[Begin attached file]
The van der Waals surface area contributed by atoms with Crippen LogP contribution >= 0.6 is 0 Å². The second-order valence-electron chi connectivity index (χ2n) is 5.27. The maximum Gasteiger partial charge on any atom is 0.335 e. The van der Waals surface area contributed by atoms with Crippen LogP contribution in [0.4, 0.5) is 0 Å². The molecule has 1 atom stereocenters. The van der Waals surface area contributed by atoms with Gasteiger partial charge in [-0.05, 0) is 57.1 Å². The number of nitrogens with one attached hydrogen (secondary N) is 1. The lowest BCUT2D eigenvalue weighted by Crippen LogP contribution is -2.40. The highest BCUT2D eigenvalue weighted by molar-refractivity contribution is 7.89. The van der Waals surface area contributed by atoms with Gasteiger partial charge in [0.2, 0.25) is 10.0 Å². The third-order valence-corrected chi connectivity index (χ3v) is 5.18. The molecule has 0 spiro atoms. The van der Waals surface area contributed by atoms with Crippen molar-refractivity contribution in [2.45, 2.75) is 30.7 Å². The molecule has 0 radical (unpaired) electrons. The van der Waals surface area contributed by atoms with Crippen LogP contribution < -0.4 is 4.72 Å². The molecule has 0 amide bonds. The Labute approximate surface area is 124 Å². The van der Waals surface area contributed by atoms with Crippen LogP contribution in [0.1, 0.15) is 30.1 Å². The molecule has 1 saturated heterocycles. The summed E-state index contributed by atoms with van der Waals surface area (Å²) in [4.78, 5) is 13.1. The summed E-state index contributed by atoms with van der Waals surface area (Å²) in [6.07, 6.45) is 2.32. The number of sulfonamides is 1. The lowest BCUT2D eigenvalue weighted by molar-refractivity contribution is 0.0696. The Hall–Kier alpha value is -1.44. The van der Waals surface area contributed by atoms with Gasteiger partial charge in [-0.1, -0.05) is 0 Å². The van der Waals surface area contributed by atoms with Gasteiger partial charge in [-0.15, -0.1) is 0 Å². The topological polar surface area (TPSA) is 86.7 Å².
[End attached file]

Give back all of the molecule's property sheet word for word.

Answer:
The van der Waals surface area contributed by atoms with Crippen LogP contribution >= 0.6 is 0 Å². The second-order valence-electron chi connectivity index (χ2n) is 5.27. The maximum Gasteiger partial charge on any atom is 0.335 e. The van der Waals surface area contributed by atoms with Crippen LogP contribution in [0.4, 0.5) is 0 Å². The molecule has 1 atom stereocenters. The van der Waals surface area contributed by atoms with Gasteiger partial charge in [-0.05, 0) is 57.1 Å². The number of nitrogens with one attached hydrogen (secondary N) is 1. The lowest BCUT2D eigenvalue weighted by Crippen LogP contribution is -2.40. The highest BCUT2D eigenvalue weighted by molar-refractivity contribution is 7.89. The van der Waals surface area contributed by atoms with Gasteiger partial charge in [0.2, 0.25) is 10.0 Å². The third-order valence-corrected chi connectivity index (χ3v) is 5.18. The molecule has 0 spiro atoms. The van der Waals surface area contributed by atoms with Crippen molar-refractivity contribution in [2.45, 2.75) is 30.7 Å². The molecule has 0 radical (unpaired) electrons. The van der Waals surface area contributed by atoms with Crippen LogP contribution < -0.4 is 4.72 Å². The molecule has 0 amide bonds. The Labute approximate surface area is 124 Å². The van der Waals surface area contributed by atoms with Crippen LogP contribution in [0.1, 0.15) is 30.1 Å². The molecule has 1 saturated heterocycles. The summed E-state index contributed by atoms with van der Waals surface area (Å²) in [4.78, 5) is 13.1. The summed E-state index contributed by atoms with van der Waals surface area (Å²) in [6.07, 6.45) is 2.32. The number of sulfonamides is 1. The lowest BCUT2D eigenvalue weighted by molar-refractivity contribution is 0.0696. The Hall–Kier alpha value is -1.44. The van der Waals surface area contributed by atoms with Gasteiger partial charge in [-0.1, -0.05) is 0 Å². The van der Waals surface area contributed by atoms with Gasteiger partial charge in [-0.15, -0.1) is 0 Å². The topological polar surface area (TPSA) is 86.7 Å².